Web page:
Honda announced their recall of 1.2 million Honda and Acura vehicles due to defective Takata airbags on the driver's side. The Takata airbags were once thought to be safe, and even replaced older inflators under a recall that began in 2014. The airbags only recently came under scrutiny after an automobile accident and airbag explosion in Maryland injured the driver of a Honda Odyssey. The U.S. National Highway Safety Administration's (NHTSA's) investigation involving the 2004 Honda Odyssey discovered that the driver's airbag inflator ruptured.
Ford has recalled close to one million vehicles around the world to replace defective Takata airbag inflators. The Detroit Free Press reports that the vehicles have been recalled due to a risk of flying shrapnel caused by exploding airbag inflators. Takata used the chemical, ammonium nitrate, to create an explosion to inflate airbags. However, it can deteriorate over time due to heat and humidity. When the ammonium nitrate has deteriorated, it will explode with too much force and blow apart the metal canister designed to contain the explosion. Hundreds of people have been injured by the shrapnel from these airbags and at least twenty-three people have been killed worldwide.
Recently, Takata Corporation, a Japanese manufacturer of airbags, had an additional 3.3 million airbags supplied to auto manufacturers recalled in the United States. The recalled airbags were supplied in over 43 million U.S. vehicles. Currently, approximately 20 deaths and 180 injuries have been linked to the faulty airbags.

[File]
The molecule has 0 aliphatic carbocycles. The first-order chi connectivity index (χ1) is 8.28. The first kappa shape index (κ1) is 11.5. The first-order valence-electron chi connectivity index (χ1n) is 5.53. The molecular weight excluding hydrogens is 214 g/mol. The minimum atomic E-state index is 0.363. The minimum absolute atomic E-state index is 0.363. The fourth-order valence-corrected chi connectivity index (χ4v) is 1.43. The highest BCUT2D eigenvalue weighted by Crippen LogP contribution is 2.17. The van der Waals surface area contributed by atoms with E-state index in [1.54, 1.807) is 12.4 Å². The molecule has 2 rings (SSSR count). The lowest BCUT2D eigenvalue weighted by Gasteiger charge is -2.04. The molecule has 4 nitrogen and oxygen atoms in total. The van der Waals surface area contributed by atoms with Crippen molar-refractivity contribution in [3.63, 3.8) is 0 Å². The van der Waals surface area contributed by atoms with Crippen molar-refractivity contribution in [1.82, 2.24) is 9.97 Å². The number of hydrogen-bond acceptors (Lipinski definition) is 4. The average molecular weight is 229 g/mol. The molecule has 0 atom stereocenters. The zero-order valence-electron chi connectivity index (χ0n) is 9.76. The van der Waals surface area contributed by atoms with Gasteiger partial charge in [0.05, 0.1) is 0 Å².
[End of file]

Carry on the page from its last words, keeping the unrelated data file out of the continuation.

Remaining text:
Despite a finding that Takata airbags are prone to dangerous explosions when deployed, the Japanese auto supplier, Takata, and the auto industry as a whole have been slow in their widespread recall. This slow recall poses a deadly threat to millions of drivers and passengers.
Overwhelmed by airbag recalls and lawsuits, Japanese based company, Takata Corporation filed for bankruptcy protection in both Japan and the United States on Monday, June 26, 2017. The airbags manufactured by Takata Corp. used inflators powered by ammonium nitrate that caused the airbag to explode upon deployment, sending pieces of metal shrapnel into drivers. These faulty airbags were responsible for the deaths of 16 people. In addition to the fatalities, Takata is responsible for at least 180 injuries and is having to deal with the largest automotive recall in the history of the United States. So far 100 million airbags equipped with the faulty inflators have been recalled worldwide, including 69 million in the U.S., affecting 42 million vehicles.
Earlier this month, Takata Corp., the Japanese airbag manufacturer, announced that it would expand recalls for defective airbag inflators to 40 million.
Honda Motor Company indicated it will no longer use airbags made by its long time Japanese supplier, Takata. The automobile company stated, "Honda expects its suppliers to act with integrity at all times and we are deeply troubled by this apparent behavior by one of our suppliers." Honda also alleges that Takata misrepresented and manipulated test data to conceal defective airbag inflators. New Honda automobile models currently under development will not use any of the Japanese auto supplier's airbags or any other of its products in the future.